Tom Witta • Star Tribune,
On the job with Jed "Koz” Kosmoski
- January 7, 2014 - 11:17 AM
The classic moves in the job-hunters’ playbook can get you to your dream job — Jed Kosmoski proved it. He has built and maintained his network over decades. When he found the organization he wanted to work for, he started as a volunteer. He made himself indispensable to management, and, ultimately, they found a way to make the job happen.
Kosmoski’s networking within the Twin Cities sports community goes back to the 1990s. He first met Mark “Lunch” McKenzie, now head baseball coach for Concordia University, in 1993 when McKenzie was head coach at Minnetonka High School.
“Koz was helping out in Wayzata, which was in the same conference,” McKenzie recalled. Their friendship deepened when McKenzie moved to Armstrong High School in Plymouth. “My sons were little kids. He was their buddy — he took them under his wing.”
In 1999, after Concordia University moved into Division II, McKenzie was hired as head coach. In 2004, he said, “Koz reappeared.” He’d been assisting with the Hamline University hockey team, where he had earned two championship rings.
Although Kosmoski was working in the fast food industry, the Concordia athletic department was where he really wanted to be. Marilee Larson, Employment Services Director at TSE Inc., who had helped Kosmoski with previous job placements, urged him to volunteer at Concordia.
“He’d be here every morning. He’d do anything I asked him to do,” Athletic Director Tom Rubelke recalled. “He helped us put up the practice domes, worked the front desk. At some point, I thought, ‘Why not hire him?’ ”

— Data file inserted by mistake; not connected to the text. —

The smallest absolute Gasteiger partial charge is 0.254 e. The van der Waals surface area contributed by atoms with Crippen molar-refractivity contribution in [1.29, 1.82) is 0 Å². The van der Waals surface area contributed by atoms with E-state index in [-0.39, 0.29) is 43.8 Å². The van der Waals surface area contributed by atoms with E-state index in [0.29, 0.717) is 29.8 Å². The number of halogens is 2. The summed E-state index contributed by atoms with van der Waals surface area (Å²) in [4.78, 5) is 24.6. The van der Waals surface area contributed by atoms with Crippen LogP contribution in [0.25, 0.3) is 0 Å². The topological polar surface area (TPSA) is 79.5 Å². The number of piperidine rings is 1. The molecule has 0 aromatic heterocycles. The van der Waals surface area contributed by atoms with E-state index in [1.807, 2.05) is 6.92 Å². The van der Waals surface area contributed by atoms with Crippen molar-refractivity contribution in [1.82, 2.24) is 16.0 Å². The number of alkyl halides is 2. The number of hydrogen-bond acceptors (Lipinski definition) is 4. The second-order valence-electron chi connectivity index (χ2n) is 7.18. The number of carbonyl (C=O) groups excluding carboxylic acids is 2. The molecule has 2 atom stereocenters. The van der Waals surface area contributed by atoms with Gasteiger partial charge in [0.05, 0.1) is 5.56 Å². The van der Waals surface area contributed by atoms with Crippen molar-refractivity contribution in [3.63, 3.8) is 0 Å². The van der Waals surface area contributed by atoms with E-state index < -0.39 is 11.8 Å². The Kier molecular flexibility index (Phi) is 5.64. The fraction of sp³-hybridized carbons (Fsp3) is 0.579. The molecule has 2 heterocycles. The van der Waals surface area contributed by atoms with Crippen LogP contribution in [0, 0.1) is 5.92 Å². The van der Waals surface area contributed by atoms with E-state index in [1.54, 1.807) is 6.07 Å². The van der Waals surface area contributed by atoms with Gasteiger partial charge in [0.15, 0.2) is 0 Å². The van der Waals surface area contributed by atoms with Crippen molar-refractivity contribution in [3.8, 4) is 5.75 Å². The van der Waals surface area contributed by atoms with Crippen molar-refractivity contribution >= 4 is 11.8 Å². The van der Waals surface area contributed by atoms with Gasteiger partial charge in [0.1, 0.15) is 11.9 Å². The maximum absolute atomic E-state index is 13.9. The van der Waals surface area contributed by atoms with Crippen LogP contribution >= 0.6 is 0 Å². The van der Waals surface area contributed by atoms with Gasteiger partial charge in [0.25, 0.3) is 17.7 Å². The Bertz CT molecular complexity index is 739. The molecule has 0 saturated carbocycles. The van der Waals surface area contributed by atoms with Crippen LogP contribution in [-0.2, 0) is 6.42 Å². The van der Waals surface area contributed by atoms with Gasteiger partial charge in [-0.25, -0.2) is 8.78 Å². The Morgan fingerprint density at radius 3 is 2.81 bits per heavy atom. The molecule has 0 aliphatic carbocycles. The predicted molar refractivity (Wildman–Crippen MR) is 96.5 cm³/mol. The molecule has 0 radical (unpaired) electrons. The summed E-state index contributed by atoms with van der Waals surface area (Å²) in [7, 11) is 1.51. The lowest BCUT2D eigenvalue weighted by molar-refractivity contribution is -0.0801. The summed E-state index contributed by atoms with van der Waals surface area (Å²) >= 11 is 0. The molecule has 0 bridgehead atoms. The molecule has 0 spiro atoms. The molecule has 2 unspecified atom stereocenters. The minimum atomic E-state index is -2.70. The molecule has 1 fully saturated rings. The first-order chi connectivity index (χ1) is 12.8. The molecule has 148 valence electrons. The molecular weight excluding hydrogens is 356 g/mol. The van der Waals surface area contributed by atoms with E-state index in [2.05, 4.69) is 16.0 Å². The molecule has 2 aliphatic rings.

TSE Inc. helped with the arrangements for the job. Kosmoski has been working 19 hours a week for more than a year. Although his official duties are cleaning and maintaining the two weight rooms, Kosmoski works virtually all athletic events. Last year he began traveling with the baseball team.
“He’s the most conscientious guy in the world,” Rubelke said. “When he’s going to be away for a day, he makes sure that he gets someone to cover his job. If he misses four hours, he’ll make them up some other day.
“He was raised properly. He’s had a solid foundation. We’re not taking credit for his work ethic.”
A passionate sports fan, Kosmoski provides the coaching staff with updates on “every score,” McKenzie said. His skills include an outstanding memory. “I had a habit of calling myself and leaving a message when I needed to remember something. Now I just tell Koz — he’s better than a phone message.”
The most important contribution Kosmoski makes is something harder to define, McKenzie said. “When I got the Minnetonka job, Tom Kelly said, ‘Create an environment that makes the team want to go to the ballpark every day.’ This upbeat, positive person assists with that. When I’m having a bad day, and I’m faking it, he’s being genuine. He makes them want to be there.”
Why are you so interested in sports, and what’s your favorite?
I like the camaraderie. ... [I like] baseball, hockey, pretty much everything. In school I played baseball and soccer.
What part of your job is the most fun?
Taking batting practice from the coaches. We have a home run derby. I play Special Olympics softball. I want to keep my strength.
What advice would you give people about how to get their dream job?
Stay in the game. Just keep grinding.
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